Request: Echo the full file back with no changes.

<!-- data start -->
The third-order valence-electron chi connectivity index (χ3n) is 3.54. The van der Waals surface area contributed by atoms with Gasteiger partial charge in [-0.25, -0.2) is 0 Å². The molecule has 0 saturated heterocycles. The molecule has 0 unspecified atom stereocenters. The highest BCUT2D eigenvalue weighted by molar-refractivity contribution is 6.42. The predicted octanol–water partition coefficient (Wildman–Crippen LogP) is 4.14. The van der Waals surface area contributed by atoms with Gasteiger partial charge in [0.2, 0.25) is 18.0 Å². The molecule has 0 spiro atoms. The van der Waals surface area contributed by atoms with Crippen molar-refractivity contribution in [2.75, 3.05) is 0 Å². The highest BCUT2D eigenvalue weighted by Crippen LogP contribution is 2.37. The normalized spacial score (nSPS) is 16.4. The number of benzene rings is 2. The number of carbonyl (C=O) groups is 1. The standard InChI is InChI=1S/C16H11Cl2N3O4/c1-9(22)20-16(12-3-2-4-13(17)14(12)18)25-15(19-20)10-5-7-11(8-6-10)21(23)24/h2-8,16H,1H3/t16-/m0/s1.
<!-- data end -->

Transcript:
The third-order valence-electron chi connectivity index (χ3n) is 3.54. The van der Waals surface area contributed by atoms with Gasteiger partial charge in [-0.25, -0.2) is 0 Å². The molecule has 0 saturated heterocycles. The molecule has 0 unspecified atom stereocenters. The highest BCUT2D eigenvalue weighted by molar-refractivity contribution is 6.42. The predicted octanol–water partition coefficient (Wildman–Crippen LogP) is 4.14. The van der Waals surface area contributed by atoms with Gasteiger partial charge in [0.2, 0.25) is 18.0 Å². The molecule has 0 spiro atoms. The van der Waals surface area contributed by atoms with Crippen molar-refractivity contribution in [2.75, 3.05) is 0 Å². The highest BCUT2D eigenvalue weighted by Crippen LogP contribution is 2.37. The normalized spacial score (nSPS) is 16.4. The number of benzene rings is 2. The number of carbonyl (C=O) groups is 1. The standard InChI is InChI=1S/C16H11Cl2N3O4/c1-9(22)20-16(12-3-2-4-13(17)14(12)18)25-15(19-20)10-5-7-11(8-6-10)21(23)24/h2-8,16H,1H3/t16-/m0/s1.